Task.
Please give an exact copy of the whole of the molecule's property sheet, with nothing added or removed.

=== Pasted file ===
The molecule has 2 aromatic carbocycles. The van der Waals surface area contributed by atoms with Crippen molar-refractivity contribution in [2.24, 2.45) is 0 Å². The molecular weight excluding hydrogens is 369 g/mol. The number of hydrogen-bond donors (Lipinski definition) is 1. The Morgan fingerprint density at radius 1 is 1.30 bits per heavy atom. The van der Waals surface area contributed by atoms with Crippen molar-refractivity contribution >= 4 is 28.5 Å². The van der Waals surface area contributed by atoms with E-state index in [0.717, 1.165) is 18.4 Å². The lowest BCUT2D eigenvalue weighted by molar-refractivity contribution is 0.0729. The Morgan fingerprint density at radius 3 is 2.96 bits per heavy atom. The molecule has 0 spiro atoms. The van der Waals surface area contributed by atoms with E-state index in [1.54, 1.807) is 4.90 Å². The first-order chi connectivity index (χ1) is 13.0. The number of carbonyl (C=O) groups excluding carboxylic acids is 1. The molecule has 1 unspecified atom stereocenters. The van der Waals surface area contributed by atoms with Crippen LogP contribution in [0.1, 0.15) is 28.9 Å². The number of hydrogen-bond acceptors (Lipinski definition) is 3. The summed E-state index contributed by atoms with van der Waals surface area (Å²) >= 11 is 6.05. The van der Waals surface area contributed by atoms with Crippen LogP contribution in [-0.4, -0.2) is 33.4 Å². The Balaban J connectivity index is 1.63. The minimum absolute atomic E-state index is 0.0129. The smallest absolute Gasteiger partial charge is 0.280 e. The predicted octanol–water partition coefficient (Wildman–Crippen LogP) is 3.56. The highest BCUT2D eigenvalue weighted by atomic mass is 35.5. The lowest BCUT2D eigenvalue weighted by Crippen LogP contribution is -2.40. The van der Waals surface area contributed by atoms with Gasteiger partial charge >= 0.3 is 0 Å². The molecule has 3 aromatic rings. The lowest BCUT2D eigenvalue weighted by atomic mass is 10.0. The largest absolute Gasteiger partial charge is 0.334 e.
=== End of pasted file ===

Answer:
The molecule has 2 aromatic carbocycles. The van der Waals surface area contributed by atoms with Crippen molar-refractivity contribution in [2.24, 2.45) is 0 Å². The molecular weight excluding hydrogens is 369 g/mol. The number of hydrogen-bond donors (Lipinski definition) is 1. The Morgan fingerprint density at radius 1 is 1.30 bits per heavy atom. The van der Waals surface area contributed by atoms with Crippen molar-refractivity contribution >= 4 is 28.5 Å². The van der Waals surface area contributed by atoms with E-state index in [0.717, 1.165) is 18.4 Å². The lowest BCUT2D eigenvalue weighted by molar-refractivity contribution is 0.0729. The Morgan fingerprint density at radius 3 is 2.96 bits per heavy atom. The molecule has 0 spiro atoms. The van der Waals surface area contributed by atoms with E-state index in [1.54, 1.807) is 4.90 Å². The first-order chi connectivity index (χ1) is 13.0. The number of carbonyl (C=O) groups excluding carboxylic acids is 1. The molecule has 1 unspecified atom stereocenters. The van der Waals surface area contributed by atoms with Crippen LogP contribution in [0.1, 0.15) is 28.9 Å². The number of hydrogen-bond acceptors (Lipinski definition) is 3. The summed E-state index contributed by atoms with van der Waals surface area (Å²) >= 11 is 6.05. The van der Waals surface area contributed by atoms with Crippen LogP contribution in [-0.4, -0.2) is 33.4 Å². The Balaban J connectivity index is 1.63. The minimum absolute atomic E-state index is 0.0129. The smallest absolute Gasteiger partial charge is 0.280 e. The predicted octanol–water partition coefficient (Wildman–Crippen LogP) is 3.56. The highest BCUT2D eigenvalue weighted by atomic mass is 35.5. The lowest BCUT2D eigenvalue weighted by Crippen LogP contribution is -2.40. The van der Waals surface area contributed by atoms with Gasteiger partial charge >= 0.3 is 0 Å². The molecule has 3 aromatic rings. The lowest BCUT2D eigenvalue weighted by atomic mass is 10.0. The largest absolute Gasteiger partial charge is 0.334 e.